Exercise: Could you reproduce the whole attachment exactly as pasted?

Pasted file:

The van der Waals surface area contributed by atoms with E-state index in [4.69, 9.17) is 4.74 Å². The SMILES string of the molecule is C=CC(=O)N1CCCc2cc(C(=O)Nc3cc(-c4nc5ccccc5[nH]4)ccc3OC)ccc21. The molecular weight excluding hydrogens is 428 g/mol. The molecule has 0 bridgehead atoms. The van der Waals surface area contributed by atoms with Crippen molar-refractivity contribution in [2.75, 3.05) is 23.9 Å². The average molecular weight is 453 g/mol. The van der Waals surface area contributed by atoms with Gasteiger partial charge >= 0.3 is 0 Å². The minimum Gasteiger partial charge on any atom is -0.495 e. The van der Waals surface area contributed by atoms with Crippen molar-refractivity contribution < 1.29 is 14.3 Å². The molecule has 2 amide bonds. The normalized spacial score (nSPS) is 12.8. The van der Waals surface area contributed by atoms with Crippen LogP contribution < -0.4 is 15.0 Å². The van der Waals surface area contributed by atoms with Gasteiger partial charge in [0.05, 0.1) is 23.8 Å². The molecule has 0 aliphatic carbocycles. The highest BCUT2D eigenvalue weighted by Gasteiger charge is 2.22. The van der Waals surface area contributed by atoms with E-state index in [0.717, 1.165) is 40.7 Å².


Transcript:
The van der Waals surface area contributed by atoms with E-state index in [4.69, 9.17) is 4.74 Å². The SMILES string of the molecule is C=CC(=O)N1CCCc2cc(C(=O)Nc3cc(-c4nc5ccccc5[nH]4)ccc3OC)ccc21. The molecular weight excluding hydrogens is 428 g/mol. The molecule has 0 bridgehead atoms. The van der Waals surface area contributed by atoms with Crippen molar-refractivity contribution in [2.75, 3.05) is 23.9 Å². The average molecular weight is 453 g/mol. The van der Waals surface area contributed by atoms with Gasteiger partial charge >= 0.3 is 0 Å². The minimum Gasteiger partial charge on any atom is -0.495 e. The van der Waals surface area contributed by atoms with Crippen molar-refractivity contribution < 1.29 is 14.3 Å². The molecule has 2 amide bonds. The normalized spacial score (nSPS) is 12.8. The van der Waals surface area contributed by atoms with Crippen LogP contribution < -0.4 is 15.0 Å². The van der Waals surface area contributed by atoms with Gasteiger partial charge in [0.05, 0.1) is 23.8 Å². The molecule has 0 aliphatic carbocycles. The highest BCUT2D eigenvalue weighted by Gasteiger charge is 2.22. The van der Waals surface area contributed by atoms with E-state index in [0.717, 1.165) is 40.7 Å².